REVIEW: James McLean’s BIG ENOUGH AND UGLY ENOUGH

Assorted anecdotes told with disarming charm

By Jessica Cornish

Big Enough and Ugly Enough follows James McLean’s move from the picturesque Adelaide Hills to the thriving metropolis of Melbourne. Armed with a collection of pieces of junk he dragged down in a box bestowed upon him by his dead grandmother (whose recounted voice somewhat reminded me of Aussie legend Dame Edna!), he tells us witty short stories of his encounters and misdeeds in his new life in Melbourne.

Big Enough and Ugly Enough

It seems that when you’re a newcomer to the streets of Melbourne you can easily fall into all sorts of adventures: fathering a feline, being robbed by men with a preoccupation with their navels, and landing a depressing job in the hospo industry. At least he could afford to live in an apartment alone near a tramline; being in a share house could have bought a whole other series of dramas.

James put on a great hour show: although initially starting out a little wooden and seemingly uncomfortable, he soon eased comfortably into the performance. His depiction of himself is played in a charming ‘no-frills’ way, and felt authentically like the same guy I might then encounter myself on a Melbournian street. Despite seeming a little flustered before starting at the piano, the few songs included were slick and strongly performed with well-articulated lyrics that even the oldies in the very back wooden pews could understand. Similarly his show was well-written and evidently well-rehearsed, as the smoothness of the audio cues and scene transitions relied on his carefully constructed script. I particularly enjoyed the sophisticated use of voice-overs, subtle light changes and multi-character personas adopted in each story snippet. All these elements combined to add more layers to the performance, and worked intelligently in keeping up the pace of the performance and engaging the audience throughout – a challenge which can sometimes prove difficult in one-man shows.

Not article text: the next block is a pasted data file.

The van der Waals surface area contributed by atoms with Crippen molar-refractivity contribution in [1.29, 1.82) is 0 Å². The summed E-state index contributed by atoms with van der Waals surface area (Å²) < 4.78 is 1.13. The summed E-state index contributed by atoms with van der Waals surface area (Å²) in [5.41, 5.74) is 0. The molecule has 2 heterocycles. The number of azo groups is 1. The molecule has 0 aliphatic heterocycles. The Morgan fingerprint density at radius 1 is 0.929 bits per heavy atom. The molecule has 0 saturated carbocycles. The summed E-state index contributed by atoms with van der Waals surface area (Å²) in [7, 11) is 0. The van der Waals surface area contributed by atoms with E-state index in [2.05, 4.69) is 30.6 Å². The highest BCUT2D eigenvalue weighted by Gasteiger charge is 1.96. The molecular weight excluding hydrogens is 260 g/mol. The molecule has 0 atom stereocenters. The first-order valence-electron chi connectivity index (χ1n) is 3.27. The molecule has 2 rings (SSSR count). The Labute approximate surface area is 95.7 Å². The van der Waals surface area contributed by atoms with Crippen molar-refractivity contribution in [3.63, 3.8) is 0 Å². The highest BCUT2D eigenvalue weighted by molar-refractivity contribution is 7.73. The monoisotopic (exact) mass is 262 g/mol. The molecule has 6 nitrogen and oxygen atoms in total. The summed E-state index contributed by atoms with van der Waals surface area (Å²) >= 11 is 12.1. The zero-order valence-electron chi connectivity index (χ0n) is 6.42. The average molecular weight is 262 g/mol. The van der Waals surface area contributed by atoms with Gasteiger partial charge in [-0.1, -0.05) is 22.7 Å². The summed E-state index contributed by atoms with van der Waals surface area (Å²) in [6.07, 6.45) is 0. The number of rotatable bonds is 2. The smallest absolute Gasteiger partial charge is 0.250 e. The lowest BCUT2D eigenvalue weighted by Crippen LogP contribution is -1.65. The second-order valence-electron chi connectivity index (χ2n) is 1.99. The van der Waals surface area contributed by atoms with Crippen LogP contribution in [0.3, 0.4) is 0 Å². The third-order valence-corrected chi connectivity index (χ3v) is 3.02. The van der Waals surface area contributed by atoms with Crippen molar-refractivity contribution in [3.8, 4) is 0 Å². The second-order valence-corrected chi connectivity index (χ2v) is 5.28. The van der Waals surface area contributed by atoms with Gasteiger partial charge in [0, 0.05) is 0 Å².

This show however was quirky, funny and charismatic, and his words painted pictures of some great characters you can find milling around the streets of Melbourne, and talked familiarly of iconic Melbourne hot spots such as Fitzroy and St Kilda. James is a loveable guy on stage, and you can’t help but be on his side throughout the whole night: in fact, even my male date for the evening managed to develop a bit of a crush…

Big Enough and Ugly Enough will be performed as part of the 2015 Melbourne Fringe Festival until September 13 at The Butterfly Club, in the prime time-slot of 8:30pm.

Tickets: https://thebutterflyclub.com/show/big-enough-and-ugly-enough

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